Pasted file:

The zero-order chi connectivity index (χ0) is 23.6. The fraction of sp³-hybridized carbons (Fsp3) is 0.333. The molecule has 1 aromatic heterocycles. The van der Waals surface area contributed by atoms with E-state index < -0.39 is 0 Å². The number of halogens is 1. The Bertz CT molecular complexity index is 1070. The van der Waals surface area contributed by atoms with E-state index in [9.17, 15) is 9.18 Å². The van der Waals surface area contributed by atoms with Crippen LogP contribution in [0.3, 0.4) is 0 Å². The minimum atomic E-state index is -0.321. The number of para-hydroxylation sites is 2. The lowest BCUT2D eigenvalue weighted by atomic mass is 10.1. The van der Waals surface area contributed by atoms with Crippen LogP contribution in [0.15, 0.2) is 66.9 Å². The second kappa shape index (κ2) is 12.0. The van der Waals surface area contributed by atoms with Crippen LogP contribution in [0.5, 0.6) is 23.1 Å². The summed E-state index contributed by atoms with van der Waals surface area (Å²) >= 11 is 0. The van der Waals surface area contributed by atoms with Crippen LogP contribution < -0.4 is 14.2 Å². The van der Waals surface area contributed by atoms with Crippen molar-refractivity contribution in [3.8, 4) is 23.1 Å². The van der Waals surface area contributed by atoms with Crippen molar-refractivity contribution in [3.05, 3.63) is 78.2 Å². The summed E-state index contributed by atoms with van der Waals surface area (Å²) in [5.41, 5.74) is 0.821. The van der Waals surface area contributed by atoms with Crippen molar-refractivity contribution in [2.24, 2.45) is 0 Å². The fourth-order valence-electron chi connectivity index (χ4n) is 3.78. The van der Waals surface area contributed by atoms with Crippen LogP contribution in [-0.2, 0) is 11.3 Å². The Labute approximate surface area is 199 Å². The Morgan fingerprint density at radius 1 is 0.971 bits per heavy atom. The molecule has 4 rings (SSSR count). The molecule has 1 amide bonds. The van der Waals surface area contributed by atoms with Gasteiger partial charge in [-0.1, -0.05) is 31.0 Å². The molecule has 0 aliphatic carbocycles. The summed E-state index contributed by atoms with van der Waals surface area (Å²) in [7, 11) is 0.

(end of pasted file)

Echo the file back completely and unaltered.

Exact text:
The zero-order chi connectivity index (χ0) is 23.6. The fraction of sp³-hybridized carbons (Fsp3) is 0.333. The molecule has 1 aromatic heterocycles. The van der Waals surface area contributed by atoms with E-state index < -0.39 is 0 Å². The number of halogens is 1. The Bertz CT molecular complexity index is 1070. The van der Waals surface area contributed by atoms with E-state index in [9.17, 15) is 9.18 Å². The van der Waals surface area contributed by atoms with Crippen LogP contribution in [0.3, 0.4) is 0 Å². The minimum atomic E-state index is -0.321. The number of para-hydroxylation sites is 2. The lowest BCUT2D eigenvalue weighted by atomic mass is 10.1. The van der Waals surface area contributed by atoms with Crippen LogP contribution in [0.15, 0.2) is 66.9 Å². The second kappa shape index (κ2) is 12.0. The van der Waals surface area contributed by atoms with Crippen LogP contribution in [0.5, 0.6) is 23.1 Å². The summed E-state index contributed by atoms with van der Waals surface area (Å²) >= 11 is 0. The van der Waals surface area contributed by atoms with Crippen LogP contribution < -0.4 is 14.2 Å². The van der Waals surface area contributed by atoms with Crippen molar-refractivity contribution in [3.8, 4) is 23.1 Å². The van der Waals surface area contributed by atoms with Crippen molar-refractivity contribution in [3.05, 3.63) is 78.2 Å². The summed E-state index contributed by atoms with van der Waals surface area (Å²) in [5.41, 5.74) is 0.821. The van der Waals surface area contributed by atoms with Crippen molar-refractivity contribution in [2.24, 2.45) is 0 Å². The fourth-order valence-electron chi connectivity index (χ4n) is 3.78. The van der Waals surface area contributed by atoms with Crippen LogP contribution in [-0.2, 0) is 11.3 Å². The Labute approximate surface area is 199 Å². The Morgan fingerprint density at radius 1 is 0.971 bits per heavy atom. The molecule has 4 rings (SSSR count). The molecule has 1 amide bonds. The van der Waals surface area contributed by atoms with Gasteiger partial charge in [-0.1, -0.05) is 31.0 Å². The molecule has 0 aliphatic carbocycles. The summed E-state index contributed by atoms with van der Waals surface area (Å²) in [7, 11) is 0.